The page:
what I find amazing is that she puts this, which is totally congruent with what Tim and Ora and I have been saying for a decade now, somehow feel they have to put this in opposition to the Semantic Web. I wonder why there is this belief that somehow Shirky’s misrepresentation of the Semantic Web effort is more important than the consistent “free the data” message that Tim Berners-Lee has been discussing – go listen to his Talis piece or others and show me where he talks about some big AI vision with everyone agreeing on one ontology and singing kumbaya.
As for myself, I’ve been an incredibly vocal opponent of the single Web ontology approach since the earliest papers I published on Web ontologies in the mid 90s (check out SHOE, the first Web ontology language, for some ancient history) and have never figured out how we somehow get lumped in with someone like Doug Lenat (who does hold that view) who has also been a vocal opponent of the Semantic Web since we were so counter to his approach …
Heck, Google for ‘Hendler “upper ontology” ‘ and the top hit I get today is http://colab.cim3.net/forum/cuo-wg/2007-02/msg00003.html where you will see me being quoted with what I think about those, and you’ll see me advocating the data web totally and completely. And if you want something further back, see the multiontology view I promote in the 2001 article “Agents and the Semantic Web” or heck, just look in the 2004 W3C “OWL FAQ” where I included sections on how OWL is different from traditional KR languages and how the Semantic Web differs from exactly the AI vision that these critics claim I advocate. Or perhaps you’d like a more current read on where I stand on this — how about my editorial in IEEE Intelligent systems “The Dark Side of the Semantic Web” where, I hope, I make it clear that the Semantic Web that Rachel claims to want is exactly the one I advocate.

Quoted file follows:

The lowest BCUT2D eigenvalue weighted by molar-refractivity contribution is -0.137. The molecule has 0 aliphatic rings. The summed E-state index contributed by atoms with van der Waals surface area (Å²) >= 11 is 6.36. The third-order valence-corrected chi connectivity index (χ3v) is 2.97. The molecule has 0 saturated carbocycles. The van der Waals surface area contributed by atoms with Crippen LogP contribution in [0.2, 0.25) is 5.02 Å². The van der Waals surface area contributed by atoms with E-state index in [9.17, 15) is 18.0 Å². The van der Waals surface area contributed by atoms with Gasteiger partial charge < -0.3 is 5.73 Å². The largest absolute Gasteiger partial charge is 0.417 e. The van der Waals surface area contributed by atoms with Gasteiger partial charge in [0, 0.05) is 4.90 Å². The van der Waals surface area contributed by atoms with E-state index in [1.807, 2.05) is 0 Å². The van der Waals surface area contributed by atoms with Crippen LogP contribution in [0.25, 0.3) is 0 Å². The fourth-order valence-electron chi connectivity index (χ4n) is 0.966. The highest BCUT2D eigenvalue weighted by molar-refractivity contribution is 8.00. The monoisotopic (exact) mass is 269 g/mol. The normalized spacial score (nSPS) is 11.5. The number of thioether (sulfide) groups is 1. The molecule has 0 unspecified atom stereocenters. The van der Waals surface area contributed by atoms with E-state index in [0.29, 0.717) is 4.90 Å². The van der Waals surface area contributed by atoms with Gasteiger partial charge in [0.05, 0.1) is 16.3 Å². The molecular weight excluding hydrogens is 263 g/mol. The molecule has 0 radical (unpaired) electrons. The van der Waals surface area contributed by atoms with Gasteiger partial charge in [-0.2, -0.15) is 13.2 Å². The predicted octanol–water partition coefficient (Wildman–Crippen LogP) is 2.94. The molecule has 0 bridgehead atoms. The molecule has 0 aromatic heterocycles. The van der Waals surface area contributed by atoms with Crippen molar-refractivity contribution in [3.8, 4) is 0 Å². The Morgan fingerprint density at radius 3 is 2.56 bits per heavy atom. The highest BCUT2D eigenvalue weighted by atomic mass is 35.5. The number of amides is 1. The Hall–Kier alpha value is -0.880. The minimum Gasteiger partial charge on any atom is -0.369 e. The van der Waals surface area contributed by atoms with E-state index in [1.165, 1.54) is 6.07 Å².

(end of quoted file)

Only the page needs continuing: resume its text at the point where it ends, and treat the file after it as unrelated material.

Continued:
In fact, I am a continuing and proud advocate of the Semantic Web and Semantic Web technologies. I helped make OWL happen, and am proud of that. I have evangelized this vision long and hard, and am proud of that. The emergence of Web 3.0, the acceptance of the Semantic Web by companies like Oracle, IBM and, yes, even Microsoft, and the seemingly good health of players like Garlik, Talis, and RadarNetworks, is something I feel I had a material part in and it makes me feel good. The number of participants at the academic ISWC meetings (545 this year) and the more industrial Semantic Technology Conference (about 800 last time) shows the interest is real and growing, and I’m glad to see it. The web of data that is the Semantic Web is out there and it is growing! This stuff is the real deal, coming soon to a Web site near you.
So, Clay Shirky, Tim O’Reilly, Rachel, and others – there may be people who advocate the sort of “everyone should just do it my way” Semantic Web that you so rightly criticize, but stop claiming it is me, or Tim, or Ora who says that – we didn’t, we don’t, and I doubt we ever will!!